So here we have the 2017 Pennsylvania Vape Association survey.
There is complaining on Facebook (and I assume elsewhere within the various anti-vape-taxing associations and groups) that no one is filling out the survey in order to create ammunition to change the nature of tax.
The idea here is that Governor Wolf expected to get $13 million in annual tax revenue from taxing vape shops. The unfortunate aspect of this is that its a 40% across the board vape tax on e-liquid and equipment (supposedly only equipment specific to vaping and not things like USB chargers).
There has been an effort recently to change this, via use of surveys which I commented on here, to change this to a $0.05 (nickel) per milliliter e-liquid only tax. Of course to pass this it would require action by both the PA house and senate as well as Wolf.
I feel this highly unlikely (again, see my original post).
In light of the current activity to change the tax there have been a variety of Facebook comments. (Note that a previous effort failed several months ago.)
Most recently I saw a comment to this effect: "... $8M in revenue based on 20% of300 responses"
So with something like 20% of the responding shops filling out the survey we, the vape shops of PA are generating more than 50% of the tax revenue targeted by the legislature.
One has to believe based on this number that this tax is really generating (of course, assuming those filling out the survey are honest) far more than the $13 million Wolf is looking for.
But there are questions:
First off, are the survey entries honest?
It would be very hard to say. On the one hand there is pressure to under report showing how much business you lost to "punish" the legislature. On the other hand over-reporting makes it look like $0.05/mil is going to make the state what exactly?
Second, if we assume that those not filling out are, let's say, 50% as successful as those filling out the survey, then the total revenue generated today via the existing 40% vape tax would be 4 (the number remaining 80% of shops) x $8 million x 50% = an additional $16 million in revenue. (Another way for the less than savvy at math: 1/5 the shops generate $8 million. So if each of the remaining shops generated the same amount of revenue as the 20% already reporting the total would be about $32 million. This seem optimistic for the reasons I list above so let's cut it in half to $16 million.)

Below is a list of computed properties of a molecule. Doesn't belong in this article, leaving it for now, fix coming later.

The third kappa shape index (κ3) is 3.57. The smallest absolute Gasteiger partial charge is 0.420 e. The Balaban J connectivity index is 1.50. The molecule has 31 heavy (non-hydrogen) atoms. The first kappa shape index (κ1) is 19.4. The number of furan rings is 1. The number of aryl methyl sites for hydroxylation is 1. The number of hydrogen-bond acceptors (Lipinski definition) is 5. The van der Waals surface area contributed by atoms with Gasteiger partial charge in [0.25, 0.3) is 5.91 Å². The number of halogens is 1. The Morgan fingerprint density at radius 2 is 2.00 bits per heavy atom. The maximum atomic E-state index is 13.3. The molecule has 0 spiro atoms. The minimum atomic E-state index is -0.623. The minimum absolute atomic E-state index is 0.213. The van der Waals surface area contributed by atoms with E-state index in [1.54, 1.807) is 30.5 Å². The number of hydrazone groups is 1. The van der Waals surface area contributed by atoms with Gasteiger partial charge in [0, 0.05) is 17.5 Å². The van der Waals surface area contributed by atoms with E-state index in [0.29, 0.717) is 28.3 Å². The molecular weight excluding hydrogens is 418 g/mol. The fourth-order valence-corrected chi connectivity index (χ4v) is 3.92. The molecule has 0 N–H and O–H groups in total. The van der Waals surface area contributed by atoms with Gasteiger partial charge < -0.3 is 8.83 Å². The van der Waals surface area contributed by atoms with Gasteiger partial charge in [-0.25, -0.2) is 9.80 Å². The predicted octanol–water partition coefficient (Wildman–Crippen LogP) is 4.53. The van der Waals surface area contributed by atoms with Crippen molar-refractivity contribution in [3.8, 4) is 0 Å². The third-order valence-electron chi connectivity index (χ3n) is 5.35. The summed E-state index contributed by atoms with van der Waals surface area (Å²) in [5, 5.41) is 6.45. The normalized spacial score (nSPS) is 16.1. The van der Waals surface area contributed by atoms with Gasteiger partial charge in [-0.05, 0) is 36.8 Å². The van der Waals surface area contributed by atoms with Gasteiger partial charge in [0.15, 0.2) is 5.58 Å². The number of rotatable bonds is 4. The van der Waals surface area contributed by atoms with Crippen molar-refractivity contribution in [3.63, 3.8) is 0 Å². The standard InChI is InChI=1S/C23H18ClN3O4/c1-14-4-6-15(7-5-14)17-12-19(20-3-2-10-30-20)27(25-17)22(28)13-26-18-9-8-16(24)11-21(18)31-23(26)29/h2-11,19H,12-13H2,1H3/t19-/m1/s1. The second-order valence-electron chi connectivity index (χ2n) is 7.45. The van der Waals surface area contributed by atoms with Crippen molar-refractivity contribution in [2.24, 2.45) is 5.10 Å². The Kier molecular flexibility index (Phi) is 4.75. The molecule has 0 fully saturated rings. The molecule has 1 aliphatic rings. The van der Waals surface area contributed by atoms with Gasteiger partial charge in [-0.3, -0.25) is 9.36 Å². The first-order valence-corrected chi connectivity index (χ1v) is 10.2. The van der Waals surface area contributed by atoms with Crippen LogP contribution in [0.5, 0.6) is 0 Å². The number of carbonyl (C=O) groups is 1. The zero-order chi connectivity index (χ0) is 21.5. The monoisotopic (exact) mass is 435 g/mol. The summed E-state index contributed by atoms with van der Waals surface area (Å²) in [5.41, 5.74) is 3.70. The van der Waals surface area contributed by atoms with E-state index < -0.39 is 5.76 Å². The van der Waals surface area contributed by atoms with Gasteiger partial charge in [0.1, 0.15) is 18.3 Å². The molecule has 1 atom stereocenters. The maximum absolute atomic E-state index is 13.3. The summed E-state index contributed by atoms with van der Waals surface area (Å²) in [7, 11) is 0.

Or cut it back further. In any case the state is meeting their target.
So from Wolf's perspective (as well as that of folks like David Reed, PA house leader) it probably looks like the tax is generating on the order of $20-24 million/year.
While there's a lot of crying about "going out of business" from shops it would seem that the tax, at least from the state of Pennsylvania's perspective, is more than successful.
So exactly why would they, the state of PA, want to change it?
No state government wants less revenue.
Why would Wolf want to sign it even if the legislature passes it?
On the other hand perhaps its all a big lie. There would be no way to know except that PA has other tax collection means such as E-Tides for sales tax and the tobacco "floor tax" tied to the 40% tax (the floor tax was on existing inventory 10/1/2016).
As I have said before I don't see a compelling argument for the state of Pennsylvania to do anything here.
Third, there's already movement on the various infrastructures the vendors have to manage the 40% at the wholesale level. So that would be undone costing more.
Please understand, I don't like this tax at all. It was devastating for the businesses I have. It was devastating for my employees.
But the question I have to ask is "do I want to go through this again?"
I think this is the wrong argument.
For example, how many wage earners lost their jobs?
How would lost wage taxes offset the 40% tax.
I think these are the questions that need answering.
Again I will say that the only real means to destroy this tax is to win cases against PA Revenue that show the tax is unequal, i.e. a USB charger is being tax at 46% one place (state+local) and 6% another. There is a court case here.
Similarly, if 0-nic e-liquid has exactly the same ingredients as, say, frosting, then the same argument applies.